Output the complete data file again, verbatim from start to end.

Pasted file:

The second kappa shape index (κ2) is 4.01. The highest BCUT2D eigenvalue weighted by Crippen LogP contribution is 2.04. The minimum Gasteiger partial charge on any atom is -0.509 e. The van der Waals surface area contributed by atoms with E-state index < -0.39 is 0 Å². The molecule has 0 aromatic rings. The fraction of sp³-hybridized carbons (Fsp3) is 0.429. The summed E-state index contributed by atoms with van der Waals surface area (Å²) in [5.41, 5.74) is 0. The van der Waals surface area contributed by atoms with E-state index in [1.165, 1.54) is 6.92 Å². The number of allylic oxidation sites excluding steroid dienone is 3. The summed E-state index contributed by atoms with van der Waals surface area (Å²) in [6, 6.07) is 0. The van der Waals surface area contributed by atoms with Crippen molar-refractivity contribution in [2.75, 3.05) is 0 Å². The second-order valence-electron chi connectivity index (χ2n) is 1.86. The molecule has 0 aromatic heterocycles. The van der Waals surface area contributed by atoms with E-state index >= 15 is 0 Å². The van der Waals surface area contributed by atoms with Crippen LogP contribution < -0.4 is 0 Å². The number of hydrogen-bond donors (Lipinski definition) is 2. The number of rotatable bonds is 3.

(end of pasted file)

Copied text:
The second kappa shape index (κ2) is 4.01. The highest BCUT2D eigenvalue weighted by Crippen LogP contribution is 2.04. The minimum Gasteiger partial charge on any atom is -0.509 e. The van der Waals surface area contributed by atoms with E-state index < -0.39 is 0 Å². The molecule has 0 aromatic rings. The fraction of sp³-hybridized carbons (Fsp3) is 0.429. The summed E-state index contributed by atoms with van der Waals surface area (Å²) in [5.41, 5.74) is 0. The van der Waals surface area contributed by atoms with E-state index in [1.165, 1.54) is 6.92 Å². The number of allylic oxidation sites excluding steroid dienone is 3. The summed E-state index contributed by atoms with van der Waals surface area (Å²) in [6, 6.07) is 0. The van der Waals surface area contributed by atoms with Crippen molar-refractivity contribution in [2.75, 3.05) is 0 Å². The second-order valence-electron chi connectivity index (χ2n) is 1.86. The molecule has 0 aromatic heterocycles. The van der Waals surface area contributed by atoms with E-state index >= 15 is 0 Å². The van der Waals surface area contributed by atoms with Crippen LogP contribution < -0.4 is 0 Å². The number of hydrogen-bond donors (Lipinski definition) is 2. The number of rotatable bonds is 3.